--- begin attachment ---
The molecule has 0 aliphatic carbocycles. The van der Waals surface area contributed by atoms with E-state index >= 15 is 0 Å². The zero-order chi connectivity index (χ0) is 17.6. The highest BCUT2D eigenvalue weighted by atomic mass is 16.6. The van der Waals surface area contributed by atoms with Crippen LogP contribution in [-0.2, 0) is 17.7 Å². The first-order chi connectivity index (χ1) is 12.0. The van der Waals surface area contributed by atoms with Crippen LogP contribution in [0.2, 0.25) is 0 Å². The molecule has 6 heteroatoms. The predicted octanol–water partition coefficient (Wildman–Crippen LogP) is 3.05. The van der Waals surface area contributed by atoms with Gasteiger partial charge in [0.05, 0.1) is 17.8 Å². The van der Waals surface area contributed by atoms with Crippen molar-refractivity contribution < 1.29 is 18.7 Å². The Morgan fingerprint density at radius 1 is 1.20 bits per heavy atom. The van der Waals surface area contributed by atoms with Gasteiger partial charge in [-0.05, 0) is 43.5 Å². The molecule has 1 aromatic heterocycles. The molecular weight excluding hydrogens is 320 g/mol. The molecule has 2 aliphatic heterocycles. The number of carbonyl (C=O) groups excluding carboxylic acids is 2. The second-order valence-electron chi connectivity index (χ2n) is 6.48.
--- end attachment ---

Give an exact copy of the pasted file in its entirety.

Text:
The molecule has 0 aliphatic carbocycles. The van der Waals surface area contributed by atoms with E-state index >= 15 is 0 Å². The zero-order chi connectivity index (χ0) is 17.6. The highest BCUT2D eigenvalue weighted by atomic mass is 16.6. The van der Waals surface area contributed by atoms with Crippen LogP contribution in [-0.2, 0) is 17.7 Å². The first-order chi connectivity index (χ1) is 12.0. The van der Waals surface area contributed by atoms with Crippen LogP contribution in [0.2, 0.25) is 0 Å². The molecule has 6 heteroatoms. The predicted octanol–water partition coefficient (Wildman–Crippen LogP) is 3.05. The van der Waals surface area contributed by atoms with Gasteiger partial charge in [0.05, 0.1) is 17.8 Å². The van der Waals surface area contributed by atoms with Crippen molar-refractivity contribution < 1.29 is 18.7 Å². The Morgan fingerprint density at radius 1 is 1.20 bits per heavy atom. The van der Waals surface area contributed by atoms with Gasteiger partial charge in [-0.05, 0) is 43.5 Å². The molecule has 1 aromatic heterocycles. The molecular weight excluding hydrogens is 320 g/mol. The molecule has 2 aliphatic heterocycles. The number of carbonyl (C=O) groups excluding carboxylic acids is 2. The second-order valence-electron chi connectivity index (χ2n) is 6.48.